One highlight is that we will be revamping our Professional Counseling program to meet the Department of Safety and Professional Services mandates of a 60 credit master’s degree. We will be ‘rolling out’ that new sequence of study in January 2017. We will be adding one new course to the Master’s degree in School Counseling (Methods and Models of Family Counseling) and removing Theories of Personality. Our faculty team thought that this change would better meets the needs of the students and families that our school counselors serve.

Blessings to all of you as you begin the academic year!

Dr. Jan Heinitz

The Graduate School and Professional Counseling program at CUW prepares students through comprehensive, State of WI approved programs designed to provide foundational professional skills for life long service in schools, agencies, churches, and communities. For more information visit or contact Amber Schiessl at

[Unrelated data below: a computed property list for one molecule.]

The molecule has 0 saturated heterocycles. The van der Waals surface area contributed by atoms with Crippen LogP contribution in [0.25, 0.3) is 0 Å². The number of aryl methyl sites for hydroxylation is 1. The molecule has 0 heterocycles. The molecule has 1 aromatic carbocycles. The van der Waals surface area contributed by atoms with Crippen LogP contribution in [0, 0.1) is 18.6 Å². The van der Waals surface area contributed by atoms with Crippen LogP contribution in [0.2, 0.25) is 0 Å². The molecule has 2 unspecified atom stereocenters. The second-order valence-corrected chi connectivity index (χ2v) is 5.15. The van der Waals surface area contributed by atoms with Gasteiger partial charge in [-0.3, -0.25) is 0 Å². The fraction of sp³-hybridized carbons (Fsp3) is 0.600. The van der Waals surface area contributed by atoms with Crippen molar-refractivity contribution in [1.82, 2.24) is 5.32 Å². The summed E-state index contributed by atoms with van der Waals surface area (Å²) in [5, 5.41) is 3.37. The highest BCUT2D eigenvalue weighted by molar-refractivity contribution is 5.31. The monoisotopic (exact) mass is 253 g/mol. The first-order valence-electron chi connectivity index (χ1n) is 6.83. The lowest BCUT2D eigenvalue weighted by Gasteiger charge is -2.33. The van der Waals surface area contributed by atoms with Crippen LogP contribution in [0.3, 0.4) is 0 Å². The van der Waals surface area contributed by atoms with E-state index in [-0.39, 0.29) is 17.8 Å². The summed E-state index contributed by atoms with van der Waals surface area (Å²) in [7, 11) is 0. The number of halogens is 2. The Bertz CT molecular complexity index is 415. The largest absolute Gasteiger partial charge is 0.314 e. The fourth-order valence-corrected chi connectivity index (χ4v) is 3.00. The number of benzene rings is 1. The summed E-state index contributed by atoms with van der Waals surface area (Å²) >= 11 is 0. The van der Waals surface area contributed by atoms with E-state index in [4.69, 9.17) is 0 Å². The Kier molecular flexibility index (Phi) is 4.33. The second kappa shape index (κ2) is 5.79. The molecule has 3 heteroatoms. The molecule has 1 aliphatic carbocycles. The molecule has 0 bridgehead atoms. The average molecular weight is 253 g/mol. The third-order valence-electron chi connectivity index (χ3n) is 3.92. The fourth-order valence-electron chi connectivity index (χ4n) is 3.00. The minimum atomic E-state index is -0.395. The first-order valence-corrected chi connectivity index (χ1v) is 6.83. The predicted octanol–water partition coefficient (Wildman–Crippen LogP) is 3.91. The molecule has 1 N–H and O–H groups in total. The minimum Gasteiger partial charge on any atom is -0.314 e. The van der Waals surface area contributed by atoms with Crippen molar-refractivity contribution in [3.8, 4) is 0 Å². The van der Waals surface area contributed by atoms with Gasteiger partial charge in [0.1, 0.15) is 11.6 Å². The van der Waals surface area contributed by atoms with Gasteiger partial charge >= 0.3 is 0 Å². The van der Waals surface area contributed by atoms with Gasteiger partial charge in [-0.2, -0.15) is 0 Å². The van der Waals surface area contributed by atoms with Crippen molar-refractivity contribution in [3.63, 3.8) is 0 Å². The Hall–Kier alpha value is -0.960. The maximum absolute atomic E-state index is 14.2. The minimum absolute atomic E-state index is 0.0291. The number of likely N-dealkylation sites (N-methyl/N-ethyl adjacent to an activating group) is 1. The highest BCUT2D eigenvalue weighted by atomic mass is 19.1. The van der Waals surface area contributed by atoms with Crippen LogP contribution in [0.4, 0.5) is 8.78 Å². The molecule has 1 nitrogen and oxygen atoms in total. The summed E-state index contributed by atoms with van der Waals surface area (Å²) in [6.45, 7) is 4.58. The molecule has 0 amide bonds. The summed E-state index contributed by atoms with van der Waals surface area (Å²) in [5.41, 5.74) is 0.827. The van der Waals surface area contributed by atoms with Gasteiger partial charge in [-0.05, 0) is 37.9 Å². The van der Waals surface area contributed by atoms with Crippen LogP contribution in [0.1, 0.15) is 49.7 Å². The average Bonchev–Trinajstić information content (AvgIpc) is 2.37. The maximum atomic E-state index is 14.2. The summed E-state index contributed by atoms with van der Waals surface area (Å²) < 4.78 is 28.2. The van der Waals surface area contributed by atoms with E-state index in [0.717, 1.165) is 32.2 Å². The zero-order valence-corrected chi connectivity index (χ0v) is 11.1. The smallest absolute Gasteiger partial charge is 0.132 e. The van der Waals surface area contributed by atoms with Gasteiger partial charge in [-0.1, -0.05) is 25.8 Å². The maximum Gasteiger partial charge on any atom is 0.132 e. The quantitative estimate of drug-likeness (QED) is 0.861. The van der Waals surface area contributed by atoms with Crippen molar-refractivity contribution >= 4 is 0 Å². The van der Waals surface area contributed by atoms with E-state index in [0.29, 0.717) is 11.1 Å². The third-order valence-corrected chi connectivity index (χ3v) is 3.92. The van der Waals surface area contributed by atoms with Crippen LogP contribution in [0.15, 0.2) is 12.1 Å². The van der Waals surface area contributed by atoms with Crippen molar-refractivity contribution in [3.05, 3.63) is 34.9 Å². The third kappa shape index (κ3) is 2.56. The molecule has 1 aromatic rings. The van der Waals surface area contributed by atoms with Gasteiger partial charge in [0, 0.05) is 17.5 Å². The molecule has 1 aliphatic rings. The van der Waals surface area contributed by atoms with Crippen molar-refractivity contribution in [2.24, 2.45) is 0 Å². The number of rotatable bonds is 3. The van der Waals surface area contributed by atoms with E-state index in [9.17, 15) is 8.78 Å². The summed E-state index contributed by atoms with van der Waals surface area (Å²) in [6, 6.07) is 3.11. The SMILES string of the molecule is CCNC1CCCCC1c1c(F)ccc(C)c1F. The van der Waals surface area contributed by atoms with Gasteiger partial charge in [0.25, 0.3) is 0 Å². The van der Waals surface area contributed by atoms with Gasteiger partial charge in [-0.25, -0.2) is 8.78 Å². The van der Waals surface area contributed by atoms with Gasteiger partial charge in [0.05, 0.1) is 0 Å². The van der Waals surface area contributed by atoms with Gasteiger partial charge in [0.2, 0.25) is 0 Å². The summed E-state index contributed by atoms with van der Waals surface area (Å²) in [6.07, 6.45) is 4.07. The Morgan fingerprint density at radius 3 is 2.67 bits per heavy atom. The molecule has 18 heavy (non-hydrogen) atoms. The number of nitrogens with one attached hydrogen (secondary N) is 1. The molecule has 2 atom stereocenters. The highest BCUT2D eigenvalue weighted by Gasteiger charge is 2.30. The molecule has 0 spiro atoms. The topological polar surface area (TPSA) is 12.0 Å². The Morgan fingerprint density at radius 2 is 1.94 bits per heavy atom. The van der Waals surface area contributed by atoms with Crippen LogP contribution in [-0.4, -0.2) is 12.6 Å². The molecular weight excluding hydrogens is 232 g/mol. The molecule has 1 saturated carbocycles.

What's New in THESES and Graduate Education Research 

Two of our recent theses’ completers (with their programs), are Shaina Murn, Education Administration; and Hannah Duffy, Early Childhood.

In May, Shaina presented her thesis, Arts Education and the 21st Century Skills of Creativity, Collaboration, & Critical Thinking, and it was approved by her committee (Dr. Schnake, Dr. Pingel, & Prof. Becker). As a classroom teacher Shaina had recognized that the Arts have long been a part of academia, but in the 21st century many Arts programs have had to fight for funding. And yet standardized testing alone cannot show how a student uses the 21st century skills of creativity, collaboration, and critical thinking, which are highly valued in higher education settings and in the workforce. In designing her study, Shaina’s research question was: Do the Arts improve students’ application of creativity, collaboration, and critical thinking in other academic areas?